A look at previous FIFA presidential elections
ZURICH (AP) FIFA will elect a new president for the second time in nine months on Friday.
On the deepest ballot paper in FIFA's 112-history, five candidates will be offered to the member federations. A total of 207 are eligible to vote.
Here is a look at some previous FIFA elections:
Joao Havelange of Brazil beat Stanley Rous of England 68-52 in the second round of voting in Frankfurt, Germany. By FIFA election rules, Havelange's 62-56 first-round lead was not decisive.
After 13 years of Rous as president, Havelange wooed voters outside Europe by promising more places at the World Cup and increased FIFA funding. Infantino is making similar promises today.
Victory for the imperious Havelange heralded a new era, driven by key FIFA sponsors such as Adidas and Coca-Cola.
Gone was the Rous style of gentlemen amateurs leading with a sense of civic duty. It was swept aside by aggressive commercialism in a soon-to-be booming sports marketing industry.
Havelange faced no election challengers during his 24-year presidency. Now 99 years old, he resigned as FIFA honorary president in 2013 before being stripped of the honor for taking millions of dollars in kickbacks from World Cup marketing deals in the ISL scandal.
Sepp Blatter beat Lennart Johansson of Sweden 111-80 in the first round of voting in Paris. Though Blatter, then the long-time FIFA secretary general, did not have the required majority, UEFA President Johansson conceded by declining to contest a second round. The election is remembered for allegations that Blatter supporters from the Middle East offered some African voters $50,000 to switch sides on the eve of the vote.
Blatter beat Issa Hayatou of Cameroon 139-56 in Seoul, South Korea. Blatter retained his presidency during bitter internal turmoil and a financial crisis at FIFA after the collapse of World Cup marketing agency ISL the previous year.
Hayatou, the Confederation of African Football president, and Johansson led an 11-member group in the FIFA executive committee accusing Blatter of financial mismanagement. Blatter's successor as secretary general, Michel Zen-Ruffinen, filed a criminal complaint against his boss with Swiss prosecutors. After Blatter's big victory - with support even from many African voters - Zen-Ruffinen left FIFA and the criminal complaint came to nothing.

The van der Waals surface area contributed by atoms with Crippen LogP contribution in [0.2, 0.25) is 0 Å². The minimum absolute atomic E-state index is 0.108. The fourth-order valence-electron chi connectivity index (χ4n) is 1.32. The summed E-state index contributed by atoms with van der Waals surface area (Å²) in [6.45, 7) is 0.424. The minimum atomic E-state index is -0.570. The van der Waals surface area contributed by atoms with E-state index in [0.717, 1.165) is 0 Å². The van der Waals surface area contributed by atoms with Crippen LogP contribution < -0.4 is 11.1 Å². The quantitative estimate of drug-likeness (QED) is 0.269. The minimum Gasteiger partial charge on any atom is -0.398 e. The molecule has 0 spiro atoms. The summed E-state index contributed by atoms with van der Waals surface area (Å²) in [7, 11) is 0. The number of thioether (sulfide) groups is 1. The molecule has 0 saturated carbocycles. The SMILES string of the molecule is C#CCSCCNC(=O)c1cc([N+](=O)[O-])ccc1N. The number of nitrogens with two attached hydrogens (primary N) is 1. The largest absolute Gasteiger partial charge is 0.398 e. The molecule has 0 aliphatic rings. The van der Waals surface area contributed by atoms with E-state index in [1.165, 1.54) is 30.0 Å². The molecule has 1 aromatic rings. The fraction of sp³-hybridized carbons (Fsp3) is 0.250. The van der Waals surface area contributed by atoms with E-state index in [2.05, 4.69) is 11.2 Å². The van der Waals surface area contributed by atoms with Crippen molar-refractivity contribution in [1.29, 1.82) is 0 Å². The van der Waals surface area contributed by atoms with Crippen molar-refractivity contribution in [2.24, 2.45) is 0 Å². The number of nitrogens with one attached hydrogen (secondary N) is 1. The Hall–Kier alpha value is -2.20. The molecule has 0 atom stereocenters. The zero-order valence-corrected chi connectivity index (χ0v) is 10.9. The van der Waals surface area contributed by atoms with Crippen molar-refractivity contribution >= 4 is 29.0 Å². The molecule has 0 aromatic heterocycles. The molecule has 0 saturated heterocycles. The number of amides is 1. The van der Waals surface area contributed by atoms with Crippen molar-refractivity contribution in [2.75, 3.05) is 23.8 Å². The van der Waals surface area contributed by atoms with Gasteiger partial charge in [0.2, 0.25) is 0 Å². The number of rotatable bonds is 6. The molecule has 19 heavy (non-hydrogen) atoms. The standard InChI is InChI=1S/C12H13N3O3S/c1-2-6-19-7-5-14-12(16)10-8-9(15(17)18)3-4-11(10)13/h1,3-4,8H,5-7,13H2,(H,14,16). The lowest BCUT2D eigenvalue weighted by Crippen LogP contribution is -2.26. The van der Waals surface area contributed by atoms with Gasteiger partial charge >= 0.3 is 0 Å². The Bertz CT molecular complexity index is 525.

Hayatou has been the FIFA interim president since October, stepping up from senior vice president status after his now close ally Blatter was suspended.
Blatter ran unopposed for re-election in Zurich.
Again, Blatter was unopposed in Zurich but it was a very different story. He had been challenged by former ally Mohamed bin Hammam, the Asian Football Confederation president from Qatar, who was a key campaigner in Blatter's 1998 and 2002 wins. Bin Hammam declared his candidacy months after helping persuade his executive committee colleagues to pick Qatar as 2022 World Cup host.
Days before what looked to be a tight vote, Bin Hammam withdrew and FIFA suspended him over accusations that Caribbean voters were offered $40,000 bribes. An attempt by England to postpone Blatter's ''coronation'' election failed.
Blatter was the only name on the ballot paper and needed just a single valid vote to win. He got 186 of the 203 votes cast.
Blatter's fifth straight victory was tarnished amid a FIFA meltdown that forced his resignation announcement four days later.
Two days before the vote, Swiss police acting for U.S. federal authorities raided FIFA's favored five-star hotel at 6 a.m. Seven officials, including two FIFA vice presidents, were arrested on suspicion of taking part in a bribery conspiracy worth at least $150 million over decades. FIFA headquarters was raided for evidence in a separate Swiss federal investigation.
FIFA was in crisis, Blatter disappeared from public view for 36 hours, and UEFA President Michel Platini urged him to go immediately.
Blatter refused and got a 133-73 win against Prince Ali bin al-Hussein. Not enough for outright victory but the Jordanian prince conceded rather than force a second-round vote.
Blatter criticized U.S. Attorney General Loretta Lynch and was defiant at a news conference. But pressure built, and on June 2 he said he would step aside when a successor could be elected.
On Sept. 25, Swiss police were back at FIFA to quiz Blatter and Platini, the one-time protege and expected successor, over a $2 million payment deal in 2011. FIFA's ethics committee banned both for eight years.